Sophomores Take an Emotional Trip to Holocaust Museum

Imogen Smith, Staff Writer

Coinciding with the tenth grade history curriculum, the sophomore class went to the United States Holocaust Memorial Museum on Feb. 8.

The trip goes along with the One to the World project initiative, in which history teacher Danyael Graham decided to focus on genocide awareness for the project.

“Last year, we decided to grow this even more with the Genocide Awareness Night in April and a trip to the Holocaust Museum,” Ms. Graham said.

Previously, only Ms. Graham’s and history teacher Kyle Linder’s classes went on the trip. This year, the plan was to bring entire sophomore class over two days. Unfortunately, the Feb. 7 trip was postponed due to a school closing. Organizers promise it will be rescheduled.

At the museum, all received an identification booklet with a mini biography of a Holocaust victim or survivor.

“I was able to learn about the specific experiences of one person, which helped me understand how the Holocaust personally affected so many people,” sophomore Aili Hou said.

Sophomore Malika Shaik was moved by the identification booklet as well.

“It made my experience feel a lot more powerful,” Shaik said.

Students and chaperones could move around the museum at their own pace. Additionally, students did not have to complete an assignment.

“We also [wanted] the students to just take in the information and process it for themselves; so we [did] not hand out worksheets, but we have them do a reflection,” Ms. Graham said.

By visiting the memorial museum, Ms. Graham wanted students to be aware of the people involved in the Holocaust, and other genocides.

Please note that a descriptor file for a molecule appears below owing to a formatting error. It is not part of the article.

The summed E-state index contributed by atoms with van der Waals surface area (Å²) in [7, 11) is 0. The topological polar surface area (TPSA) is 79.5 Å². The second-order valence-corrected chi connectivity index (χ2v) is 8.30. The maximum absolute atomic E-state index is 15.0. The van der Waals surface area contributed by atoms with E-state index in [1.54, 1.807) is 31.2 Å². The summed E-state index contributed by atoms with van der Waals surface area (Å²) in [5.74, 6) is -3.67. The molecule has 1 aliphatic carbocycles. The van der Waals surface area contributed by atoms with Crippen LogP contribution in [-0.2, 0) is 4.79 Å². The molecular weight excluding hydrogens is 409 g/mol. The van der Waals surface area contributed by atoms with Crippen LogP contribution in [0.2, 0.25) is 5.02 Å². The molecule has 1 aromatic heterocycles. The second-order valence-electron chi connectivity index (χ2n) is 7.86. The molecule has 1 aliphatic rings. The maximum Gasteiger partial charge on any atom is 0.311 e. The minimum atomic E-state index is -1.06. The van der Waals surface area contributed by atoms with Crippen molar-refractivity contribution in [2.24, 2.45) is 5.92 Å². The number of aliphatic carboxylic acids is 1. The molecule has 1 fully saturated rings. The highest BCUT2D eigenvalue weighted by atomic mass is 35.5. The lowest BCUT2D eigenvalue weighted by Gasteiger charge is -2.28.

“Real people committed these crimes, and real people allowed it to happen,” Ms. Graham said. “I hope that maybe by bringing this topic to life for the students inspires them in multiple ways.”

Hou thought the experience was enlightening and inspiring.

“I learned a lot about the horrors of the Holocaust which opened my eyes to the suffering and discrimination during that time period,” Hou said. “But I also learned how despite all the bad things going on, love still brought people together, and that is how they were able to persevere in the end.”

Students appreciated that the trip was a different approach to learn material outside of a classroom environment.

“I enjoyed going through the exhibits and learning through many videos and artifacts rather than being lectured in a classroom,” Shaik said. “It was a much more effective learning experience for me.”

Besides the permanent Holocaust exhibit, there were exhibits showing the conflict in Syria, and more in-depth information on the time period.

“History is more than just words in a book or video clips we play,” Ms. Graham said. “It is the lives of real people.”